Possum continued to have pain from her kidney stones, although blunted by pain killers.
“The doctor described what kidney stones are like,” she said. “They’re not like stones at all, they’re more like bits of coral—jagged and razor sharp—so they tear your kidneys from the inside as they’re moving through them.”
I felt nauseated listening to her describe what was going on inside of her, but she was chipper. “It was really interesting!” she declared.
“But was the doctor good looking?” I asked. “Lynn said he was well dressed and had nice hair. But Lynn’s married so maybe she’s not as observant as you or I would be—both of us being single.”
“Oh yeah, he was well dressed. He had a nice tweed jacket with a green tie and yes, his hair was thick and wavy and silver. But his face was just okay.”
“Was he wearing a wedding ring?” I queried.
“I don’t know! I didn’t notice. I was a bit delirious.”
“I think you may need to have a relapse so he has to come back and I can get a look at him,” I jested. This was met with a stern look.
It was the morning of our second or third day in Cornwall. Lynn was sleeping and I Possum and I were chatting while I washed my clothes. Foreign washing machines always throw me for a loop. Here’s the one in the cottage; note it has at least 25 options:
How hot is 40C? I have no idea. What did the symbols on the right mean? No clue. I had shoved everything in and chosen “Fast Wash,” which took two hours and 20 minutes. After an hour and a half, the machine seemed to stop so I forced the door to unlock by shutting off the power.
This was a combo washer-dryer, and I had inadvertently added the dryer option. “Drying” did not mean tumble drying. It meant heat was pumped into the unmoving canister so that after an hour you extracted a compact, crispy-on-the-outside and damp-on-the-inside wad of clothes. I have never known any European or English person to actually use the dryer option—they all hang their washing on racks. I think they would say they do that because it’s better for the environment.
I went upstairs with the drying rack to hang my clothes dry. The American washer and dryer (separate appliances) in my condo are so huge I can do two weeks’ worth of laundry at one go. The washer takes 20 minutes and the dryer half an hour, tops. I would love to see an energy use comparison between my giant, “Get ‘er done!” US appliances and European ones.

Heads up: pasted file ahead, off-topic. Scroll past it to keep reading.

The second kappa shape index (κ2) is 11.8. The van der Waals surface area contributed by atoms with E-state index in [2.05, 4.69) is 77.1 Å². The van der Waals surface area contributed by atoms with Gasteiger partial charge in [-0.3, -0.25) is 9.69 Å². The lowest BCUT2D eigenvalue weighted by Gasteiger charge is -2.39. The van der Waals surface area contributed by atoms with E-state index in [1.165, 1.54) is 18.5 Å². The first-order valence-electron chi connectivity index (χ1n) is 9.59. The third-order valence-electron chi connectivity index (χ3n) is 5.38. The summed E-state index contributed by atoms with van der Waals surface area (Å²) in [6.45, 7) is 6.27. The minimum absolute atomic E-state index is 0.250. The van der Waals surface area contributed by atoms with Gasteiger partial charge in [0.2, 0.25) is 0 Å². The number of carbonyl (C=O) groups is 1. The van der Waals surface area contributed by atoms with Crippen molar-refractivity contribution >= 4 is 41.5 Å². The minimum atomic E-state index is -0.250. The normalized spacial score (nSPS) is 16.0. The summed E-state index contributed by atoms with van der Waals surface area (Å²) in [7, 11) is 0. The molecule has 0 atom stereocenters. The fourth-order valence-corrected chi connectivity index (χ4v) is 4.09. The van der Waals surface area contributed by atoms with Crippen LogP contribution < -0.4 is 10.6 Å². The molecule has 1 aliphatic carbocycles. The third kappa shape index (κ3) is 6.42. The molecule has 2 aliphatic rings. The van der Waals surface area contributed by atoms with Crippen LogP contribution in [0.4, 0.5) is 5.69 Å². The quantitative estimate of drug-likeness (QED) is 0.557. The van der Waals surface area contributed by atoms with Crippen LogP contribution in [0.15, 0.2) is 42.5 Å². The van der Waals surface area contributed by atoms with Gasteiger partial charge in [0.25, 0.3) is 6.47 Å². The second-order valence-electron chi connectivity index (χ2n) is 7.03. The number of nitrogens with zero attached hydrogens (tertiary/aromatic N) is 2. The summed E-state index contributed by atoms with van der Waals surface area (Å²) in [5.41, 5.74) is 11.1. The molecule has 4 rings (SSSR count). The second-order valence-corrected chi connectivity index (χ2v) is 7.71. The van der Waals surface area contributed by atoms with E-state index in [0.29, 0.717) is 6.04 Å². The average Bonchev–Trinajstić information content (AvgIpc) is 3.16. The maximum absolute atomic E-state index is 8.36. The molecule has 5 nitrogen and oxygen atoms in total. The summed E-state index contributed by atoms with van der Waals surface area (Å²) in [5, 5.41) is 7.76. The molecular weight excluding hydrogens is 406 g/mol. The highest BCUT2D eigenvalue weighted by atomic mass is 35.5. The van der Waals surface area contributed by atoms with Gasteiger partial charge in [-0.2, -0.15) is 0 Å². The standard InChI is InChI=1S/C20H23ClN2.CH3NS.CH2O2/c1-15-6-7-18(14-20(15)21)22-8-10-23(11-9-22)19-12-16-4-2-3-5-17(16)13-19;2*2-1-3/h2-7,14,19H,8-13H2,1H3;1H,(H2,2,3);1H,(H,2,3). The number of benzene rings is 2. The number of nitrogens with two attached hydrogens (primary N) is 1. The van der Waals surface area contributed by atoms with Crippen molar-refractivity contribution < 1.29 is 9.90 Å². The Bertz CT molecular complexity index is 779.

I peeled open the crispy-damp wad and found an unpleasant surprise. All my clothes were blue. I like the color blue, but blue socks, underwear, bras, shirts, and pants? How did this happen, I grumbled to myself, as I hung up my blue tie-dyed dress. It would take me a month to register it had been this dress.
Too soon, it was time for Possum to drive back to Oxford, despite Lynn’s and my protests. She sent us texts along the route to assure us she hadn’t fallen asleep at the wheel from the pain meds, and had arrived home safely.
Meanwhile, Lynn and I headed out in the Picasso to Tintagel Castle.
This was supposedly the home of the legendary King Arthur. We took a quick spin through the interpretive center, where we learned that there may have been a Roman settlement here but there’s no proof of that. Some time after the fall of the Roman Empire, the King of Dumnonia, as the region was then called, built the first castle. In the 13th Century, Richard, First Earl of Cornwall, took over and built the structure whose remains are still visible. And so on.
We scraped our way down an extremely steep, dusty road, then climbed up about three hundred stairs. It was the hottest day of summer so far, so we stopped for breathers and to appreciate the stunning scenery. There wasn’t much left of the castle but the climb was worth the effort.